It’s quite rare to see anyone without a Facebook account these days. However, it does seem overly suspicious when the monthly usage is stated to be over 2 billion. Aaron Greenspan is a former classmate of Mark Zuckerberg and he states that Facebook is downright lying about its monthly usage.
In his report, Greenspan accuses Facebook of lying to the public for a very long period of time. He believes that there is a huge problem with fake accounts. The report states that over 50% of Facebook’s accounts are actually fake. If the data turns out to be true, Facebook would be commiting fraud on a never-before-seen scale. Greenspan stated:
“The truth is that at the moment, Zuckerberg may in fact be the greatest con man in history. Pulling off a complex fraud at one point valued almost ten times the scale of Bernard Madoff’s legendary Ponzi scheme”
Greenspan is referring to the amount of money Facebook makes from ads. The more users Facebook has, the more money companies are willing to give to have their products advertised.
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Zuckerberg’s former classmate is the founder of Think Computer. The software company is based in California and he also runs a legal research website called PlainSite. According to Greenspan, the significance of this systemic fraud simply cannot be overstated.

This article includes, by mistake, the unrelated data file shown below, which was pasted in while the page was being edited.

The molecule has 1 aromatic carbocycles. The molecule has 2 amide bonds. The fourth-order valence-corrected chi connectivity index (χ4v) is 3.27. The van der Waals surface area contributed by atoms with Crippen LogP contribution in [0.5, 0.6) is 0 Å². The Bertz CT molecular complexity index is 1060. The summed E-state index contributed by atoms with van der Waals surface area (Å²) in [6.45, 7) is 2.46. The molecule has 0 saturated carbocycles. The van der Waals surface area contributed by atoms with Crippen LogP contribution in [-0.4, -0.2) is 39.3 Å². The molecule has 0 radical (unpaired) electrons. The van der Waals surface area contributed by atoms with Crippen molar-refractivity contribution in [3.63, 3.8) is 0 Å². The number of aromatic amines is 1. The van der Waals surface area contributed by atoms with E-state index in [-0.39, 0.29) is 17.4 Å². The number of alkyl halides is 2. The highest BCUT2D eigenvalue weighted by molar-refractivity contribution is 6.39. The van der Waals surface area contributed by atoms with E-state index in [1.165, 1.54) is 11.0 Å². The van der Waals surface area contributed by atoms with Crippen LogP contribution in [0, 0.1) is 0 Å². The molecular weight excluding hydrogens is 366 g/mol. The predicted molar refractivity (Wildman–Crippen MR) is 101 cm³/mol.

Official data from Statista, shows that last year, Facebook has earned more than $33.8 billion from advertisements. Another alarming note raised by Greenspan is that Facebook has been lying ever since 2004. He says that the management has been fully aware of this for years but has done absolutely nothing to stop the process. The report mentions how the “Ponzi” scheme works:
Companies start advertising on the social network with the intent that their product will reach 2 billion actual human beings. If over half of them aren’t even real, then this means the money are just thrown in the furnace.
The fake accounts are programmed to randomly respond to ads and like random pages in order to evade anti-fraud algorithms. This activity essentially defrauds advertisers, but at the same time rewards the company with tons of revenue.
These accounts often resort to defrauding other uses through scams, mass media news, extortion and other forms of deception. Greenspan is not surprised by the huge amount of fake accounts. He says that Zuckerberg wants to expand the network’s monopoly at any cost.
With a grain of salt
Of course it’s largely known that Greenspan has a history with Zuckerberg. Greenspan’s online student portal named “houseSystem” has been viewed as the predecessor to Facebook.
Back in 2008, Think Computers filed a trademark complaint against Facebook. The dispute was later settled via a confidential settlement. Zuckerberg even released a statement in which he praised Greenspan for building Facebook’s predecessor.
Last year wasn’t so good for Facebook and its stock either. Zuckerbeg’s company was shattered by many scandals and allegations. A lot of users reportedly stopped using the network entirely after they learned that the company has been selling their personal information to third-parties for years.
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